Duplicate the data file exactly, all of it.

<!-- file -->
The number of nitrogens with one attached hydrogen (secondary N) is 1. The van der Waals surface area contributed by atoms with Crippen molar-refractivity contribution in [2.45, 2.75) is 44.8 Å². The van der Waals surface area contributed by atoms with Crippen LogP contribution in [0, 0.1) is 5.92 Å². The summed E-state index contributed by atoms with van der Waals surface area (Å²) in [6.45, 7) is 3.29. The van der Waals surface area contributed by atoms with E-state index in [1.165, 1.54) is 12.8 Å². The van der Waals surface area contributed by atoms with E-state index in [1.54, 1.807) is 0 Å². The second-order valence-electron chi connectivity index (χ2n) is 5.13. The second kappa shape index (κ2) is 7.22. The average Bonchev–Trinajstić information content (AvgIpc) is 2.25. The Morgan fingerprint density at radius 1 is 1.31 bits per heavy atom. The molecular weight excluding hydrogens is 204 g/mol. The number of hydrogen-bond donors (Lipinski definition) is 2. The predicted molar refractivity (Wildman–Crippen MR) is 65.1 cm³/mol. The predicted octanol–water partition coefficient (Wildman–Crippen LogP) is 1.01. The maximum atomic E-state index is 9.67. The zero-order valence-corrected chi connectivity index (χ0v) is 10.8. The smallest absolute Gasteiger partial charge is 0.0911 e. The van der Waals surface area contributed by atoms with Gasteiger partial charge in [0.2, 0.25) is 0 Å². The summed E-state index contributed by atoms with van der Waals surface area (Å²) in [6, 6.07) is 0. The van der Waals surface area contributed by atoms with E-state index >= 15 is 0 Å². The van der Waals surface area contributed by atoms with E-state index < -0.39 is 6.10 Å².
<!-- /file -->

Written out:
The number of nitrogens with one attached hydrogen (secondary N) is 1. The van der Waals surface area contributed by atoms with Crippen molar-refractivity contribution in [2.45, 2.75) is 44.8 Å². The van der Waals surface area contributed by atoms with Crippen LogP contribution in [0, 0.1) is 5.92 Å². The summed E-state index contributed by atoms with van der Waals surface area (Å²) in [6.45, 7) is 3.29. The van der Waals surface area contributed by atoms with E-state index in [1.165, 1.54) is 12.8 Å². The van der Waals surface area contributed by atoms with E-state index in [1.54, 1.807) is 0 Å². The second-order valence-electron chi connectivity index (χ2n) is 5.13. The second kappa shape index (κ2) is 7.22. The average Bonchev–Trinajstić information content (AvgIpc) is 2.25. The Morgan fingerprint density at radius 1 is 1.31 bits per heavy atom. The molecular weight excluding hydrogens is 204 g/mol. The number of hydrogen-bond donors (Lipinski definition) is 2. The predicted molar refractivity (Wildman–Crippen MR) is 65.1 cm³/mol. The predicted octanol–water partition coefficient (Wildman–Crippen LogP) is 1.01. The maximum atomic E-state index is 9.67. The zero-order valence-corrected chi connectivity index (χ0v) is 10.8. The smallest absolute Gasteiger partial charge is 0.0911 e. The van der Waals surface area contributed by atoms with Gasteiger partial charge in [0.2, 0.25) is 0 Å². The summed E-state index contributed by atoms with van der Waals surface area (Å²) in [6, 6.07) is 0. The van der Waals surface area contributed by atoms with E-state index >= 15 is 0 Å². The van der Waals surface area contributed by atoms with E-state index < -0.39 is 6.10 Å².